2. For people who don’t love to-do lists, an easy solution (or so they think) is to use their inbox as one. But for true tasks, such as “Create proposal for new client” or “Pay office rent,” it’s time to find a to-do list system that works for you. Using your inbox as a to-do list puts your time in other people’s hands—with each new email comes a new to-do, whether you like it or not. But having to consciously add a task to your to-do list is a chance to determine if you should really be doing that right now, instead of other work.
  3. You can use Gmail to have some emails skip your inbox automatically. For example, if you auto-pay your cable bill, you can archive it automatically and add the label “Financial.” You don’t ever have to see it, but if you need it, you know where to find it. Speaking of finding things…
  4. Before you send any email, read it for searchability. What would you search to find this email later on? Are those words in the email? You may want to change “Notes from meeting with Jack” to “Notes from August meeting with Jack Smith from Amazon.”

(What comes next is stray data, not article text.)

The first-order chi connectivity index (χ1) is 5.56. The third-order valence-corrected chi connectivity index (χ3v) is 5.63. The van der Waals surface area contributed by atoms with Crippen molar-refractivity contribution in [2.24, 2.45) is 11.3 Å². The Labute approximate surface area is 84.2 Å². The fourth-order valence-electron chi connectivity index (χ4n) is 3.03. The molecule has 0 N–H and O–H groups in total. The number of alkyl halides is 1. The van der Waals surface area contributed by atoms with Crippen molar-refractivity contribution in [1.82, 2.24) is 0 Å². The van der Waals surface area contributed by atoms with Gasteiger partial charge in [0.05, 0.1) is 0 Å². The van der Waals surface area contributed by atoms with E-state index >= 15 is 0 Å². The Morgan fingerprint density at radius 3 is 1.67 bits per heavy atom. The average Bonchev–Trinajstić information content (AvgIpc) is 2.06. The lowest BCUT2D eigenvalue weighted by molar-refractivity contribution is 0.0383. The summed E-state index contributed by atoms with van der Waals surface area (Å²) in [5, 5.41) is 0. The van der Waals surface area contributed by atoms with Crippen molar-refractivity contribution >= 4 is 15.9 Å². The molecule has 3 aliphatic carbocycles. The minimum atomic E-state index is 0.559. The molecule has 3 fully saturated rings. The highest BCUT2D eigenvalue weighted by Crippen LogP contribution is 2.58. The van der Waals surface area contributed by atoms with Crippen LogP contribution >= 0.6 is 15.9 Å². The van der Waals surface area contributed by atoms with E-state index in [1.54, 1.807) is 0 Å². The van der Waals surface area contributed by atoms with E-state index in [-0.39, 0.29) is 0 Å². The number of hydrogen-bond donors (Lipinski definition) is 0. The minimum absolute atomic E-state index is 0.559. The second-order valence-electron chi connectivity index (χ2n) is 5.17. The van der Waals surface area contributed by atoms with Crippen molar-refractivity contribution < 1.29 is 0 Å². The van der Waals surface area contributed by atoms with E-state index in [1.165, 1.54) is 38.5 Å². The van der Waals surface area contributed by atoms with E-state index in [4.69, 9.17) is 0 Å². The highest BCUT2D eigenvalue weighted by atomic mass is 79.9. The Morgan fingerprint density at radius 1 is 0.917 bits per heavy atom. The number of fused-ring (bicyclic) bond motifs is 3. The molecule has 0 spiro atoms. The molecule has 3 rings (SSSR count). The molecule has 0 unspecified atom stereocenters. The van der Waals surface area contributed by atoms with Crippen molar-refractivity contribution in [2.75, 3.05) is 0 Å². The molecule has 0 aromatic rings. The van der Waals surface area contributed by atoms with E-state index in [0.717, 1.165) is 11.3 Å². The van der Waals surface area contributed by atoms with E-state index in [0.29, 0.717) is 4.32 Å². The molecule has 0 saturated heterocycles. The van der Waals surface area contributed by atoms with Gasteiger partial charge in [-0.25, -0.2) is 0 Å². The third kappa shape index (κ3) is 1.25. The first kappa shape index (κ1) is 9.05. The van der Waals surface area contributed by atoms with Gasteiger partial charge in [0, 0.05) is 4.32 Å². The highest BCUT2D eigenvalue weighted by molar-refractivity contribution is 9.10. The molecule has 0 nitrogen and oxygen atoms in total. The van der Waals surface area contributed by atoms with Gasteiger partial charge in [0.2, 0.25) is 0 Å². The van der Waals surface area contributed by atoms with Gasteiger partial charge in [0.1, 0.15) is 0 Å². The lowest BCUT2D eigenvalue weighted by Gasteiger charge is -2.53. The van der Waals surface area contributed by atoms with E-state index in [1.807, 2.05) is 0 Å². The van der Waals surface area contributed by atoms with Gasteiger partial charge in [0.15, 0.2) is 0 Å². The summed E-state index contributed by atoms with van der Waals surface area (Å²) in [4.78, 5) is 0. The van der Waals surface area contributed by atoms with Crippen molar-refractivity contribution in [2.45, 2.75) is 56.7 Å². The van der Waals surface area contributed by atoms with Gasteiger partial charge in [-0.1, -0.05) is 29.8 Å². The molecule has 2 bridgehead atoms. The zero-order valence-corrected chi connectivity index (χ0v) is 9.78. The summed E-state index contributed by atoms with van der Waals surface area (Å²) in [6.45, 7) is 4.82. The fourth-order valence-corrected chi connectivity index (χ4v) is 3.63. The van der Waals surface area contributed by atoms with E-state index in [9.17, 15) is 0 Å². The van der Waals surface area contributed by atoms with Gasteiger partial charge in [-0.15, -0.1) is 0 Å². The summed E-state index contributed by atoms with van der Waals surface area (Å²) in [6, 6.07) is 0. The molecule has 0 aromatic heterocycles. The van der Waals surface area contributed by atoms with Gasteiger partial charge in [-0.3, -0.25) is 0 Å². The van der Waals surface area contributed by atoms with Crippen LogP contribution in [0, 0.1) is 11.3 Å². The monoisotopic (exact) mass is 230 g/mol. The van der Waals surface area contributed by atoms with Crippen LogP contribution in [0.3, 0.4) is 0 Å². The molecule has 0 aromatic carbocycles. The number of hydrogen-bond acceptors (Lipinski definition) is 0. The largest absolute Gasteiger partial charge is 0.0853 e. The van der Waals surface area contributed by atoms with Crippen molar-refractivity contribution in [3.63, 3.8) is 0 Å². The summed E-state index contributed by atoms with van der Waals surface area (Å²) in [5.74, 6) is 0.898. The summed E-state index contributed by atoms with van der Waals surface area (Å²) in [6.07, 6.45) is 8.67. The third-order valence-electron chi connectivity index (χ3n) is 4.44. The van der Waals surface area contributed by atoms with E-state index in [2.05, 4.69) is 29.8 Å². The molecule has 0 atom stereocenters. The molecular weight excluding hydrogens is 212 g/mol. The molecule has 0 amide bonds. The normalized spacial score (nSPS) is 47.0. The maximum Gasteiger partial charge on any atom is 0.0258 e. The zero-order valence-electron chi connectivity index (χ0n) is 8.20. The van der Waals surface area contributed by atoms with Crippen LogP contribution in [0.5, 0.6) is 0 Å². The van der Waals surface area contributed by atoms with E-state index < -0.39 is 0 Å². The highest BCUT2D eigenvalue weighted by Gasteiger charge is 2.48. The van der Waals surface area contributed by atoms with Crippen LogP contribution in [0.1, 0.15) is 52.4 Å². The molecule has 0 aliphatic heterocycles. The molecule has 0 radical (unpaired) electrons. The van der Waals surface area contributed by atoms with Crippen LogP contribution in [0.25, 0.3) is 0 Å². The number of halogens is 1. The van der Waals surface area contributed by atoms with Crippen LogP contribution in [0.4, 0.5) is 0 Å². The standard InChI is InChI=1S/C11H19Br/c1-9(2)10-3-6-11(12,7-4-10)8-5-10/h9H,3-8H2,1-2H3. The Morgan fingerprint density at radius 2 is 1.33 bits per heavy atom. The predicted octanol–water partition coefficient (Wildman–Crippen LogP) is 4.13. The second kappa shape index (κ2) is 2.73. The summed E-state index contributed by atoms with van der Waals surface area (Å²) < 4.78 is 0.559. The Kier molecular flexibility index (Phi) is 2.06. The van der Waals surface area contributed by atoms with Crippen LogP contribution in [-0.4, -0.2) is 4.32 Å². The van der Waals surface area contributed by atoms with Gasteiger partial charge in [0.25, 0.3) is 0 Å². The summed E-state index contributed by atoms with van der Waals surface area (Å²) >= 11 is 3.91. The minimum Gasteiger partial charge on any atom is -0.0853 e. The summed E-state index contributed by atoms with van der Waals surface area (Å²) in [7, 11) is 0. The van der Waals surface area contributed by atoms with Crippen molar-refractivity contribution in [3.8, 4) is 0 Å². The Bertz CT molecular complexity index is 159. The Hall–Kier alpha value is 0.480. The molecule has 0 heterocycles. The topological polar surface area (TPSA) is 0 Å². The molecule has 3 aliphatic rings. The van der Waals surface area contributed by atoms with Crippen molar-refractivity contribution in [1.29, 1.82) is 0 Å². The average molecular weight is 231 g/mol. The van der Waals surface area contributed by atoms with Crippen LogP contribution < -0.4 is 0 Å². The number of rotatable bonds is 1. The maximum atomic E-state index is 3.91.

5. There are actually tons of search commands that make finding an old email much, much easier. Here’s a primer on how to find any email by subject, topic, sender, and more.

  1. Ever wish you could put sticky notes all over your inbox? The aptly named Notes For Gmail lets you affix notes and tags to any email message—pin notes to an email thread, at the top of your sent-emails view, or really anywhere else in your inbox.
  2. Gmail add-on Rapportive is a networker’s dream: The plugin displays your contacts’ social networking information right inside your inbox, so you can connect with them on LinkedIn, Facebook, and Twitter without even leaving Gmail. You can also see a punch list of recent emails from them and record private notes to attach to their addresses in your account.
  3. Like Gmail on steroids, Gmelius is a browser extension for Chrome, Firefox, and Opera that majorly boosts your Gmail experience with everything from a cleaned-up interface (no more ads!) to the ability to block email trackers to protect your privacy. Another favorite feature is the automatic “Unsubscribe” button that replaces Gmail’s “Spam” button whenever Gmelius detects a mailing list.
  4. You know those emails that you know you won’t get to until later, but you’re afraid you’ll forget? The plugin Boomerang, currently available for Gmail and Outlook, is perfect for dealing with them. You can schedule an email to disappear and come back later—when you’re ready to deal with it—leaving your inbox clearer until then. Boomerang also allows you to schedule an email to be sent at a later time and set up recurring emails.